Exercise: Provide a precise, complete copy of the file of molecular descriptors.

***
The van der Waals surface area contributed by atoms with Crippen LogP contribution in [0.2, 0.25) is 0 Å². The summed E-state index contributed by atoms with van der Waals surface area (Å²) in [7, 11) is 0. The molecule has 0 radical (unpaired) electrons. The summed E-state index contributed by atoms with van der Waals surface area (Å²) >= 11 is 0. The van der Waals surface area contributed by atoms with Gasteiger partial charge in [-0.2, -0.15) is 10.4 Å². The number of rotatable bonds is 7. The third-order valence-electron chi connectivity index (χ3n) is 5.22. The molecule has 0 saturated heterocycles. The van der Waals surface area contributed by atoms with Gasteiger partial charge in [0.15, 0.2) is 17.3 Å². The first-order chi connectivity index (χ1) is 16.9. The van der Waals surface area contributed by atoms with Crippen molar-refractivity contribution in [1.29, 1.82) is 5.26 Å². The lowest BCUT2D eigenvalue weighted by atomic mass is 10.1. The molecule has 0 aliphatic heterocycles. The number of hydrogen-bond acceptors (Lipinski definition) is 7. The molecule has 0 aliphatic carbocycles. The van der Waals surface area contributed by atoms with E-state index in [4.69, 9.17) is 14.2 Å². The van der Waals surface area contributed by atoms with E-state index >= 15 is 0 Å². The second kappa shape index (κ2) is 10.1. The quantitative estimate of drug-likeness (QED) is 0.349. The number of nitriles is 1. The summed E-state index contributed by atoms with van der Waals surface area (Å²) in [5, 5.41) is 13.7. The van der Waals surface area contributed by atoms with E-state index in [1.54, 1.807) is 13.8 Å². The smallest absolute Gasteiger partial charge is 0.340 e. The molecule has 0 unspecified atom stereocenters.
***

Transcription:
The van der Waals surface area contributed by atoms with Crippen LogP contribution in [0.2, 0.25) is 0 Å². The summed E-state index contributed by atoms with van der Waals surface area (Å²) in [7, 11) is 0. The molecule has 0 radical (unpaired) electrons. The summed E-state index contributed by atoms with van der Waals surface area (Å²) >= 11 is 0. The van der Waals surface area contributed by atoms with Gasteiger partial charge in [-0.2, -0.15) is 10.4 Å². The number of rotatable bonds is 7. The third-order valence-electron chi connectivity index (χ3n) is 5.22. The molecule has 0 saturated heterocycles. The van der Waals surface area contributed by atoms with Gasteiger partial charge in [0.15, 0.2) is 17.3 Å². The first-order chi connectivity index (χ1) is 16.9. The van der Waals surface area contributed by atoms with Crippen molar-refractivity contribution in [1.29, 1.82) is 5.26 Å². The lowest BCUT2D eigenvalue weighted by atomic mass is 10.1. The molecule has 0 aliphatic heterocycles. The number of hydrogen-bond acceptors (Lipinski definition) is 7. The molecule has 0 aliphatic carbocycles. The van der Waals surface area contributed by atoms with E-state index in [4.69, 9.17) is 14.2 Å². The van der Waals surface area contributed by atoms with E-state index >= 15 is 0 Å². The second kappa shape index (κ2) is 10.1. The quantitative estimate of drug-likeness (QED) is 0.349. The number of nitriles is 1. The summed E-state index contributed by atoms with van der Waals surface area (Å²) in [5, 5.41) is 13.7. The van der Waals surface area contributed by atoms with E-state index in [1.54, 1.807) is 13.8 Å². The smallest absolute Gasteiger partial charge is 0.340 e. The molecule has 0 unspecified atom stereocenters.